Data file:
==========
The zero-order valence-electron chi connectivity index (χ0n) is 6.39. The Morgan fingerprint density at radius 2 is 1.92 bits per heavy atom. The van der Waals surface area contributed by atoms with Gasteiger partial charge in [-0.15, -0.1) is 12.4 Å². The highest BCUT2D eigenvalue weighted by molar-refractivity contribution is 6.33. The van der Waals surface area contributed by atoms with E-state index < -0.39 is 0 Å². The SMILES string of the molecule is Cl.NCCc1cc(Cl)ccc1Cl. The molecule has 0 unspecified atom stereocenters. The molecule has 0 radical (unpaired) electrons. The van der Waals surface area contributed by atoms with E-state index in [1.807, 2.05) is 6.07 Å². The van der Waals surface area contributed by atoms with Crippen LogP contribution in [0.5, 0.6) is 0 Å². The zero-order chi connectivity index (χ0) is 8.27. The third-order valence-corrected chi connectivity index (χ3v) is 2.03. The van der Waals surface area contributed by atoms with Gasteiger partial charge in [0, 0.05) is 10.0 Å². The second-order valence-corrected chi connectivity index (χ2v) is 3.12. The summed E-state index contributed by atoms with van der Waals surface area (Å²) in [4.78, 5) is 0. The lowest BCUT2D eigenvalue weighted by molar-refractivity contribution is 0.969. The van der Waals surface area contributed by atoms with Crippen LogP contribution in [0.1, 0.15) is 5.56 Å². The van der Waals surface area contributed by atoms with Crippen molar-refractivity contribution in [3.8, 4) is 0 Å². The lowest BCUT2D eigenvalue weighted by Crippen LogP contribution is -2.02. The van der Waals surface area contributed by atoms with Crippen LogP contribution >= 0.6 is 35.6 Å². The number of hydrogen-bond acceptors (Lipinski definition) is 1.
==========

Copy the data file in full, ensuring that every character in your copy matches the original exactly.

The zero-order valence-electron chi connectivity index (χ0n) is 6.39. The Morgan fingerprint density at radius 2 is 1.92 bits per heavy atom. The van der Waals surface area contributed by atoms with Gasteiger partial charge in [-0.15, -0.1) is 12.4 Å². The highest BCUT2D eigenvalue weighted by molar-refractivity contribution is 6.33. The van der Waals surface area contributed by atoms with E-state index < -0.39 is 0 Å². The SMILES string of the molecule is Cl.NCCc1cc(Cl)ccc1Cl. The molecule has 0 unspecified atom stereocenters. The molecule has 0 radical (unpaired) electrons. The van der Waals surface area contributed by atoms with E-state index in [1.807, 2.05) is 6.07 Å². The van der Waals surface area contributed by atoms with Crippen LogP contribution in [0.5, 0.6) is 0 Å². The zero-order chi connectivity index (χ0) is 8.27. The third-order valence-corrected chi connectivity index (χ3v) is 2.03. The van der Waals surface area contributed by atoms with Gasteiger partial charge in [0, 0.05) is 10.0 Å². The second-order valence-corrected chi connectivity index (χ2v) is 3.12. The summed E-state index contributed by atoms with van der Waals surface area (Å²) in [4.78, 5) is 0. The lowest BCUT2D eigenvalue weighted by molar-refractivity contribution is 0.969. The van der Waals surface area contributed by atoms with Crippen LogP contribution in [0.1, 0.15) is 5.56 Å². The van der Waals surface area contributed by atoms with Crippen molar-refractivity contribution in [3.8, 4) is 0 Å². The lowest BCUT2D eigenvalue weighted by Crippen LogP contribution is -2.02. The van der Waals surface area contributed by atoms with Crippen LogP contribution >= 0.6 is 35.6 Å². The number of hydrogen-bond acceptors (Lipinski definition) is 1.